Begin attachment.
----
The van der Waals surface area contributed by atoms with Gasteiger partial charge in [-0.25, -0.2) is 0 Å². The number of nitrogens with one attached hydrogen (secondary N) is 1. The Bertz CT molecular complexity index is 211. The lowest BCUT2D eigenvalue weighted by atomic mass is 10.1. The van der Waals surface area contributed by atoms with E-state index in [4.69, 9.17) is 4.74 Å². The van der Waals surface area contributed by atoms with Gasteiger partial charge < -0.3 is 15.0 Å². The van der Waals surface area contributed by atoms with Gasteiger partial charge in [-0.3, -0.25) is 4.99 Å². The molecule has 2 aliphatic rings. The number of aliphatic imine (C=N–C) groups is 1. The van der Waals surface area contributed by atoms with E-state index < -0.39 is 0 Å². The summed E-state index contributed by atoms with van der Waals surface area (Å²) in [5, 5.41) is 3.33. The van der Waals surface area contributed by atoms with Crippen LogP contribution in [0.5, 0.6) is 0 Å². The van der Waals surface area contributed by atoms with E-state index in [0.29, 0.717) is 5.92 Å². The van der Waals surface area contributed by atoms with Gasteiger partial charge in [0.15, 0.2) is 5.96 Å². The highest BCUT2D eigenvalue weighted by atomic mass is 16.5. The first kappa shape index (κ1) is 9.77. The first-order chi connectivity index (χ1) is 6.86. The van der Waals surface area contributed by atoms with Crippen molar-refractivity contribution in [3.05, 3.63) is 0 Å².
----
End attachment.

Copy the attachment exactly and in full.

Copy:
The van der Waals surface area contributed by atoms with Gasteiger partial charge in [-0.25, -0.2) is 0 Å². The number of nitrogens with one attached hydrogen (secondary N) is 1. The Bertz CT molecular complexity index is 211. The lowest BCUT2D eigenvalue weighted by atomic mass is 10.1. The van der Waals surface area contributed by atoms with E-state index in [4.69, 9.17) is 4.74 Å². The van der Waals surface area contributed by atoms with Gasteiger partial charge < -0.3 is 15.0 Å². The van der Waals surface area contributed by atoms with Gasteiger partial charge in [-0.3, -0.25) is 4.99 Å². The molecule has 2 aliphatic rings. The number of aliphatic imine (C=N–C) groups is 1. The van der Waals surface area contributed by atoms with E-state index < -0.39 is 0 Å². The summed E-state index contributed by atoms with van der Waals surface area (Å²) in [5, 5.41) is 3.33. The van der Waals surface area contributed by atoms with Crippen LogP contribution in [0.5, 0.6) is 0 Å². The van der Waals surface area contributed by atoms with E-state index in [0.29, 0.717) is 5.92 Å². The van der Waals surface area contributed by atoms with Gasteiger partial charge in [0.15, 0.2) is 5.96 Å². The highest BCUT2D eigenvalue weighted by atomic mass is 16.5. The first kappa shape index (κ1) is 9.77. The first-order chi connectivity index (χ1) is 6.86. The van der Waals surface area contributed by atoms with Crippen molar-refractivity contribution in [3.05, 3.63) is 0 Å².